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Complications of Haemorrhoids

Complications of haemorrhoids

  • Profuse bleeding is rare, mainly externally but some time internally. Bleeding diathesis and use of anticoagulants may worsen the situation.
  • Strangulation. Second-degree  haemorrhoids may be gripped by the external sphincter, leading to venous congestion, cause of considerable pain, if not reduced within hours strangulation  is followed by thrombosis.
  • Thrombosis. The affected haemorrhoid become dark purple or black,  feel solid and is painful.
  • Ulceration. Superficial ulceration  often accompanies strangulation  with thrombosis.
  • Gangrene occurs when strangulation is sufficiently tight to constrict the arterial supply of  the  haemorrhoid.  The   resulting  sloughing  is  usually  superficial  and  localized . Occasionally, as a whole haemorrhoid  sloughs off, leaving an ulcer which heals gradually.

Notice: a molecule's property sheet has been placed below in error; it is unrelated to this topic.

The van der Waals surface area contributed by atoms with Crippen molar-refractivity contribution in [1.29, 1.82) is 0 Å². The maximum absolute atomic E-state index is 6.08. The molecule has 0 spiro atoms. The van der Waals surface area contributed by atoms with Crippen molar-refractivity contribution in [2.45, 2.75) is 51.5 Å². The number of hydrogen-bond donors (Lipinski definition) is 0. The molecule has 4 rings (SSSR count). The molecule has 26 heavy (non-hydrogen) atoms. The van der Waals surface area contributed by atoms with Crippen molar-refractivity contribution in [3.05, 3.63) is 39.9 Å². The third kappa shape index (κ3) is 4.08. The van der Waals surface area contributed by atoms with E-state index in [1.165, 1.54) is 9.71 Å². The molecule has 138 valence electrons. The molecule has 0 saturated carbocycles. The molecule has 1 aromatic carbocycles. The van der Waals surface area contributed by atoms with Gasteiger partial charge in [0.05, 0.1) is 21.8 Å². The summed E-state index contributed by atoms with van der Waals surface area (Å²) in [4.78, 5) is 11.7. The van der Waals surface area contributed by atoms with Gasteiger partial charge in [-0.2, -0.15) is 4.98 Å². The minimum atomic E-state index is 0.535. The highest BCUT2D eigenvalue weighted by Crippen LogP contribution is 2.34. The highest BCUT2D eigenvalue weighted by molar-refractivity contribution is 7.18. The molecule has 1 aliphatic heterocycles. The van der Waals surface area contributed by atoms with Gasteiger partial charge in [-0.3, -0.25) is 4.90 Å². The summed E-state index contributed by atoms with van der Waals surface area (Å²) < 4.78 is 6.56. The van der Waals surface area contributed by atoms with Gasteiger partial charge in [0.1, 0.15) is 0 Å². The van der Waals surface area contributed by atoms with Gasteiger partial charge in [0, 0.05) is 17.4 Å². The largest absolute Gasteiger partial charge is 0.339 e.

• Fibrosis. After thrombosis, internal haemorrhoids  sometimes become converted into fibrous tissue. The fibrosed haemorrhoid is at first sessile, but by repeated traction during prolapse at defecation, it becomes pedunculated and constitutes a fibrous polypus.
  • Suppuration  is  uncommon and occurs  as  a  result  of  infection  of  a  thrombosed haemorrhoid, present as throbbing  pain followed  by  perianal  swelling resulting in a  perianal  or submucous abscess.
  • Pylephlebitis (syn. portal pyaemia).  Theoretically, infected haemorrhoids should be a potent cause of portal pyaemia and liver abscesses, fortunately rare.
  • Anaemia, hypoproteinaemia due to chronic blood loss.

Most of these complications respond to early institution of suitable chemotherapeutic agents, analgesics, and physical measures to relieve pain followed by surgery.